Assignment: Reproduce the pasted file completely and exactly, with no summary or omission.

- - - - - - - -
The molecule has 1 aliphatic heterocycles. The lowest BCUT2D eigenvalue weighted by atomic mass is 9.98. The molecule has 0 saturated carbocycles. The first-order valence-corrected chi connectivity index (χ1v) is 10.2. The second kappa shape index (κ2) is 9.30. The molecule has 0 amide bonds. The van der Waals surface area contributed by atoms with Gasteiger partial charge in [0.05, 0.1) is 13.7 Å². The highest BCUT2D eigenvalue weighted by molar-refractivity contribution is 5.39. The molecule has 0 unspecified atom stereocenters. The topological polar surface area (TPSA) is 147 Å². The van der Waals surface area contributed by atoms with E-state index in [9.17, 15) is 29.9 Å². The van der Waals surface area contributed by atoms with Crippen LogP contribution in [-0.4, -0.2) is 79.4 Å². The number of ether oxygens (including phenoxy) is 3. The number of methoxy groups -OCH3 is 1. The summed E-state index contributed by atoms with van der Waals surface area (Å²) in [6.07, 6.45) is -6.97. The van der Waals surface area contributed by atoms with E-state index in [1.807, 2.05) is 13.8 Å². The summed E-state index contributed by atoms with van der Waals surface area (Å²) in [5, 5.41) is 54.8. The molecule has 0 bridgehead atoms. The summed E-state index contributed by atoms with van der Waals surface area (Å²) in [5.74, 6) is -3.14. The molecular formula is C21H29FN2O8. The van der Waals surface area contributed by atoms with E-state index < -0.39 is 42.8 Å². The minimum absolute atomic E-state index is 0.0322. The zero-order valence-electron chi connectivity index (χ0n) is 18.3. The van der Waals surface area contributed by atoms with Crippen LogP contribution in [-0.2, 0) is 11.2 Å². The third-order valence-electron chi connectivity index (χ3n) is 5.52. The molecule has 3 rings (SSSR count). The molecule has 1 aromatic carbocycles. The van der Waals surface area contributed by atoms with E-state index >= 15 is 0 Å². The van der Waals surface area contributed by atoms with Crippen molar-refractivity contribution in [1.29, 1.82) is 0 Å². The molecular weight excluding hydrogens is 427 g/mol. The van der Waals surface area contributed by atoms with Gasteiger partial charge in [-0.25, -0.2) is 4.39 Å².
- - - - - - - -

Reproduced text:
The molecule has 1 aliphatic heterocycles. The lowest BCUT2D eigenvalue weighted by atomic mass is 9.98. The molecule has 0 saturated carbocycles. The first-order valence-corrected chi connectivity index (χ1v) is 10.2. The second kappa shape index (κ2) is 9.30. The molecule has 0 amide bonds. The van der Waals surface area contributed by atoms with Gasteiger partial charge in [0.05, 0.1) is 13.7 Å². The highest BCUT2D eigenvalue weighted by molar-refractivity contribution is 5.39. The molecule has 0 unspecified atom stereocenters. The topological polar surface area (TPSA) is 147 Å². The van der Waals surface area contributed by atoms with E-state index in [9.17, 15) is 29.9 Å². The van der Waals surface area contributed by atoms with Crippen LogP contribution in [-0.4, -0.2) is 79.4 Å². The number of ether oxygens (including phenoxy) is 3. The number of methoxy groups -OCH3 is 1. The summed E-state index contributed by atoms with van der Waals surface area (Å²) in [6.07, 6.45) is -6.97. The van der Waals surface area contributed by atoms with E-state index in [1.807, 2.05) is 13.8 Å². The summed E-state index contributed by atoms with van der Waals surface area (Å²) in [5, 5.41) is 54.8. The molecule has 0 bridgehead atoms. The summed E-state index contributed by atoms with van der Waals surface area (Å²) in [5.74, 6) is -3.14. The molecular formula is C21H29FN2O8. The van der Waals surface area contributed by atoms with E-state index < -0.39 is 42.8 Å². The minimum absolute atomic E-state index is 0.0322. The zero-order valence-electron chi connectivity index (χ0n) is 18.3. The van der Waals surface area contributed by atoms with Crippen LogP contribution in [-0.2, 0) is 11.2 Å². The third-order valence-electron chi connectivity index (χ3n) is 5.52. The molecule has 3 rings (SSSR count). The molecule has 1 aromatic carbocycles. The van der Waals surface area contributed by atoms with E-state index >= 15 is 0 Å². The van der Waals surface area contributed by atoms with Crippen molar-refractivity contribution in [1.29, 1.82) is 0 Å². The molecular weight excluding hydrogens is 427 g/mol. The van der Waals surface area contributed by atoms with Gasteiger partial charge in [-0.25, -0.2) is 4.39 Å².